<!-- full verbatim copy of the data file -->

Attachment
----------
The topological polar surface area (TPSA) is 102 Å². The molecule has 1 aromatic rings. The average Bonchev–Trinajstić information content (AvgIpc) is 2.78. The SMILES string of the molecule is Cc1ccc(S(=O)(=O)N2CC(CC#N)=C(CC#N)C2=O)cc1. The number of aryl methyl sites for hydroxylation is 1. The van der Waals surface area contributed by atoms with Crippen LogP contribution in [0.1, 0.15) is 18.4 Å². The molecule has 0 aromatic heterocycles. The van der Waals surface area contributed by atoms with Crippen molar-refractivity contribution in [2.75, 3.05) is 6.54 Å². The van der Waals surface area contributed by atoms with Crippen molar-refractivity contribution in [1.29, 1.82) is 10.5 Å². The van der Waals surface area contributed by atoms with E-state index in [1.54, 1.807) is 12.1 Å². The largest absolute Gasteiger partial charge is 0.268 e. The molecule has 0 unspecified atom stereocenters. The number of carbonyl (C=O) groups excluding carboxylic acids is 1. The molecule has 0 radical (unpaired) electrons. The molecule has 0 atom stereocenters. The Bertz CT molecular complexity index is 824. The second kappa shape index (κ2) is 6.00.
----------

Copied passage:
The topological polar surface area (TPSA) is 102 Å². The molecule has 1 aromatic rings. The average Bonchev–Trinajstić information content (AvgIpc) is 2.78. The SMILES string of the molecule is Cc1ccc(S(=O)(=O)N2CC(CC#N)=C(CC#N)C2=O)cc1. The number of aryl methyl sites for hydroxylation is 1. The van der Waals surface area contributed by atoms with Crippen LogP contribution in [0.1, 0.15) is 18.4 Å². The molecule has 0 aromatic heterocycles. The van der Waals surface area contributed by atoms with Crippen molar-refractivity contribution in [2.75, 3.05) is 6.54 Å². The van der Waals surface area contributed by atoms with Crippen molar-refractivity contribution in [1.29, 1.82) is 10.5 Å². The van der Waals surface area contributed by atoms with E-state index in [1.54, 1.807) is 12.1 Å². The largest absolute Gasteiger partial charge is 0.268 e. The molecule has 0 unspecified atom stereocenters. The number of carbonyl (C=O) groups excluding carboxylic acids is 1. The molecule has 0 radical (unpaired) electrons. The molecule has 0 atom stereocenters. The Bertz CT molecular complexity index is 824. The second kappa shape index (κ2) is 6.00.